What’s your most memorable WU moment?

When we became a university! I still have the t-shirt we got, and I remember gathering EVERYONE all around the front of Stover and taking the big, overhead picture. It was exciting to be a part of something so historical.

What makes WU a special place to work?

The love and respect we have for each other. Even when we don’t agree with each other, we are loving and respectful. Other workplaces – even other universities – have politics and backstabbing and people who treat each other badly. I can’t imagine how toxic that would be; WU has spoiled me. Here, we pray for each other and celebrate each other’s accomplishments. I feel supported. I also love that a large part of my job performance assessment is based on how well I serve the students. That was something I wanted in a full-time job from the beginning. At bigger universities, professors are often more concerned with getting published, and undergrads get shoved off to the side. Our students are the most important people on this campus, so I appreciate being at a university that agrees with me on that.

What do you consider the most special or unique part of your job?

I get to tell people all about the stuff I’m interested in, and they have to listen! Also, I literally shape lives. I get to help young people find their way in life, discover their strengths, and realize their passions. I think people sometimes underestimate how unfinished young adults are – they’re still so scared, insecure, and (sometimes) lost. I love being one of the people in their lives who calms them down, lifts them up, and helps them figure it all out.

For more information on the Psychology program at Waynesburg University, click here!

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b2ap3_thumbnail_5-21-Narasimhan-2_20150522-144111_1.jpgThis internship keeps getting cooler. Today, we had a troop of wild howlers hanging around the sanctuary, and our babies actually got into the trees and interacted with them! We call this troop R2D2, and all of their names have something to do with Star Wars. The dominant male’s name is Yoda, and the other male is Vader.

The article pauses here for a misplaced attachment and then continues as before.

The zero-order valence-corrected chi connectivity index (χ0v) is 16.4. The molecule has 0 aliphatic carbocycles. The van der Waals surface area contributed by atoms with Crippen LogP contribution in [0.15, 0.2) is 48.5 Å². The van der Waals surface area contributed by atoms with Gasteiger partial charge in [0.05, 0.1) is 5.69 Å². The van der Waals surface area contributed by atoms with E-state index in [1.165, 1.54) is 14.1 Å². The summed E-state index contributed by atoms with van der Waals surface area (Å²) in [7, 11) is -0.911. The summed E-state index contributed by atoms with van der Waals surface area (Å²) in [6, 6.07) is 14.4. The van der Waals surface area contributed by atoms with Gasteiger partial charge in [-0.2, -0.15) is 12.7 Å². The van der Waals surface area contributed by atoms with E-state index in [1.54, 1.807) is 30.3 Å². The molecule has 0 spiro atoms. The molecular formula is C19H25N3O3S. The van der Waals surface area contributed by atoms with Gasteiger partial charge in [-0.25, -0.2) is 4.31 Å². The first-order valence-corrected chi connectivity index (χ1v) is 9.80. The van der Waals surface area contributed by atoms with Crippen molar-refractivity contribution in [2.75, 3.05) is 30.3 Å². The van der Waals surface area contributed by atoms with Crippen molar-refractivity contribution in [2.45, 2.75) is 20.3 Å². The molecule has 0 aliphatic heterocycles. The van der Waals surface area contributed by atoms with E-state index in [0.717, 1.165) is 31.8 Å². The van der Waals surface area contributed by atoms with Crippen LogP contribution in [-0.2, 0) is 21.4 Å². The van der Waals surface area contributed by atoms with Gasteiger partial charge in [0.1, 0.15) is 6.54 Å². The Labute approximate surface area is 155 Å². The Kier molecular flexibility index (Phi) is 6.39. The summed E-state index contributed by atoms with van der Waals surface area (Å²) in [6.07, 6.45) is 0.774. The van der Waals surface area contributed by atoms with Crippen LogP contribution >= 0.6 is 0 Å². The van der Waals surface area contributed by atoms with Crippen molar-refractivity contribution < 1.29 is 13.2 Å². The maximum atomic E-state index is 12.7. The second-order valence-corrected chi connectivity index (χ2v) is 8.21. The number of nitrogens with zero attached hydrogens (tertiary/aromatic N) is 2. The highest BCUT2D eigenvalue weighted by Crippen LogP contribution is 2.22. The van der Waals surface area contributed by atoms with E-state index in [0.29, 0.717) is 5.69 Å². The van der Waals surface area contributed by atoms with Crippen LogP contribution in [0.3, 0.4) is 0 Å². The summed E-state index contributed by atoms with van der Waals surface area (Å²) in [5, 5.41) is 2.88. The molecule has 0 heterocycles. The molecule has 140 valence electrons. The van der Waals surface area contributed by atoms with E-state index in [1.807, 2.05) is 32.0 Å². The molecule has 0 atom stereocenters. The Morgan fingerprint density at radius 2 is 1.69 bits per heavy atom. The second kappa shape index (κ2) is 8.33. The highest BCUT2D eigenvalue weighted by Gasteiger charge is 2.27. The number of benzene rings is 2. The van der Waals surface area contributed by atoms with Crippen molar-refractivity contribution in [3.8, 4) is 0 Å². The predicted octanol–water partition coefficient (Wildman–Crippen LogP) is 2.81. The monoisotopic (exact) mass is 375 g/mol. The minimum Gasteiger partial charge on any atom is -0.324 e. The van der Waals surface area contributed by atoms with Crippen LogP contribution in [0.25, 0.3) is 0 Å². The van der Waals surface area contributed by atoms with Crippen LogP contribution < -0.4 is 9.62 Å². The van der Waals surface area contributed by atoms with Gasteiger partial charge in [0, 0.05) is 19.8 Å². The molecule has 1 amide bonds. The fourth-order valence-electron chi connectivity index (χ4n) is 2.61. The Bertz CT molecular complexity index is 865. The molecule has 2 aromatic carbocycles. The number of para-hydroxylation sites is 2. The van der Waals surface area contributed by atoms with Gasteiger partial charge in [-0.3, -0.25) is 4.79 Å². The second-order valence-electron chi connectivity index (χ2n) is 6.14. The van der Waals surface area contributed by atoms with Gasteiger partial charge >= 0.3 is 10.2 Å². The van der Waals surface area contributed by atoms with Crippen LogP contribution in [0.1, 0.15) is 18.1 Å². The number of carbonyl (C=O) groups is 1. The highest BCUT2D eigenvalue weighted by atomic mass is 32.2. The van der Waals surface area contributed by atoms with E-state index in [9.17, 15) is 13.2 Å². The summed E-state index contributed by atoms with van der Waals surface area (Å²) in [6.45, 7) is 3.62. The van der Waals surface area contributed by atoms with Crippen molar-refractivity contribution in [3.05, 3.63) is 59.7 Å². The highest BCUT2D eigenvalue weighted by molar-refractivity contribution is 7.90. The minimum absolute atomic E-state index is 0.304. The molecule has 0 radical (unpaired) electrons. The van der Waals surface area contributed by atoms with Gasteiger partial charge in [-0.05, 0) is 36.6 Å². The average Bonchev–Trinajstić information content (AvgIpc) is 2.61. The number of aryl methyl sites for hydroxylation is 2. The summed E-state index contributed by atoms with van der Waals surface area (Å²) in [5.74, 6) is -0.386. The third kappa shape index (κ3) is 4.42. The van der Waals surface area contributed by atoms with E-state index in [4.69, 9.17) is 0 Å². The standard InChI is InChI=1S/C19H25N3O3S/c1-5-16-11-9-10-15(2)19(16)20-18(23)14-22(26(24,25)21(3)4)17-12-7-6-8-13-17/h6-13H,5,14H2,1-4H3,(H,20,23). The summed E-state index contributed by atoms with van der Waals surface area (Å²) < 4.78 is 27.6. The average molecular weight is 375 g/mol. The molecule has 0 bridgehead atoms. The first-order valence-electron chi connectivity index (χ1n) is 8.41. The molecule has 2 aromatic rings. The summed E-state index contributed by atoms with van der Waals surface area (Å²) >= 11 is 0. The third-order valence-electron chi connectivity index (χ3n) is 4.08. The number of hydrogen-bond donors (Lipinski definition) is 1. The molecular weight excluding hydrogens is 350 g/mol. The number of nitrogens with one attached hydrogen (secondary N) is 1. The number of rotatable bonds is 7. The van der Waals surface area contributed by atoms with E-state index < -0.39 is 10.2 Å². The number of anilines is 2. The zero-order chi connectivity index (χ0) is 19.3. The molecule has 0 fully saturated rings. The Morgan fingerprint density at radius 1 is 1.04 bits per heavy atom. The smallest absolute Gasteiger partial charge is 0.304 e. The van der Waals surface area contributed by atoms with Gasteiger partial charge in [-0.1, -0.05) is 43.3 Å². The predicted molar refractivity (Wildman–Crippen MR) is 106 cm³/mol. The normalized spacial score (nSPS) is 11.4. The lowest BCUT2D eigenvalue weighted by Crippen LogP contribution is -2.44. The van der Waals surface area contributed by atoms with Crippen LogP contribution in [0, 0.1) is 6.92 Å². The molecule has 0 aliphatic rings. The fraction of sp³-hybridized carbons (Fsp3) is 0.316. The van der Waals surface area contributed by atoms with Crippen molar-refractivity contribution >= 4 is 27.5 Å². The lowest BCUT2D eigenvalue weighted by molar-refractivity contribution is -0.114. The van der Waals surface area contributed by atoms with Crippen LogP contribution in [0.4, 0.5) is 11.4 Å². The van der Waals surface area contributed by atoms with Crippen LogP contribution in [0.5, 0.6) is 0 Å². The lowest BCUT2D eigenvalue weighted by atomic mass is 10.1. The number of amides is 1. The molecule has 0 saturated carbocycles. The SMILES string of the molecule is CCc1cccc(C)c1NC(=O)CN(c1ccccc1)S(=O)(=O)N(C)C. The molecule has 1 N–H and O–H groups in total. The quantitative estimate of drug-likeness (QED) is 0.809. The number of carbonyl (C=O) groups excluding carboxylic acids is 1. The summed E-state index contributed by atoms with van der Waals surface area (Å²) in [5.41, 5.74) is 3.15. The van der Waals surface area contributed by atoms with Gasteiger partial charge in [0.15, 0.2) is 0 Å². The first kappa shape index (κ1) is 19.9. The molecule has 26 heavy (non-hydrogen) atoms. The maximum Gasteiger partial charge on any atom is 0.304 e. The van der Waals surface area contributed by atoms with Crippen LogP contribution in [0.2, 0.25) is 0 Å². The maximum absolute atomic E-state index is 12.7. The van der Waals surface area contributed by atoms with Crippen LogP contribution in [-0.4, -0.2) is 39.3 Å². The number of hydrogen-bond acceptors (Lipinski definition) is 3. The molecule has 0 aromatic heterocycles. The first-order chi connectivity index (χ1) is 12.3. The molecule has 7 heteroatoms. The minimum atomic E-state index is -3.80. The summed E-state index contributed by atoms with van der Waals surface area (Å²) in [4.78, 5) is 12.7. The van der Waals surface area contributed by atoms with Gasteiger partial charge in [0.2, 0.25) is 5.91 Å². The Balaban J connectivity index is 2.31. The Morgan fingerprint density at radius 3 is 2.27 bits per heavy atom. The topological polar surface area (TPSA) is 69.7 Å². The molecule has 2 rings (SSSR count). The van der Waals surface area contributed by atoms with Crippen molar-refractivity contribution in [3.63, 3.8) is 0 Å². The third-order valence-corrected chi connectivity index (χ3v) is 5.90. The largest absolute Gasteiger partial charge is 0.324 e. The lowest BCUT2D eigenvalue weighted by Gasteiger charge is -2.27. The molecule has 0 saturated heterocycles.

It’s interesting because no matter where a howler troop is, you will almost always find the dominant male in the center of the group. Stevie, our blind howler, was playing with Mace, a baby in the troop. It was adorable. Rugby is still a little shy with other howlers, but she is getting there. Watching the wild howlers and capuchins is unlike anything I have ever seen. It’s one thing to see them in photographs and to learn about their behavior in a textbook, but nothing compares to seeing it in person. I really enjoy just sitting peacefully and watching. 

Another cool thing we are doing is documenting howler behavior. The species has been neglected in this area, and so the research we are doing is extremely important. Every day we do several behavioral follows, either focusing on one baby or both. For about forty-five minutes, we document their every behavior, which can be anything from a vocalization to foraging. This is called an ethogram, and it takes a while to get the hang of. We are also identifying all of the individuals in each troop to try to get a population count. As of right now, it is not known how many howlers live in Panama, further adding to the importance of our research.

My favorite part of the internship so far has been interacting with the monkeys. The babies are frustrating at times, and it sometimes feels like babysitting spoiled toddlers. We try to keep them in the trees and off the ground as much as possible, to mimic a normal upbringing and get them used to a typical howler lifestyle (wild howlers spend almost no time on the ground). Sometimes, however, the babies do not want to get into a tree and just want to cuddle. Sometimes they will bite and run away, resulting in a wild monkey chase. However, watching them in the trees and playing with them is so rewarding, and they have the ability to make anyone’s heart melt, no matter how hard they bite.

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b2ap3_thumbnail_5-19-Narasimhan-1.jpgI’ve been at the sanctuary for a few days now, and I am already immersed in the several projects going on here. I am learning so much. While the babies are adorable and fun to play with, I am falling in love with the capuchins. 

Their intelligence is so obvious when you spend even a small amount of time with them. Every time I enter their enclosure, they embrace me quickly and then search my pockets for hidden almonds I may have brought for them. After that, we settle down for a grooming session. I usually groom Angie while Ace sits on my shoulder and grooms me. It is easy to forget, however, that these are wild animals and not pets.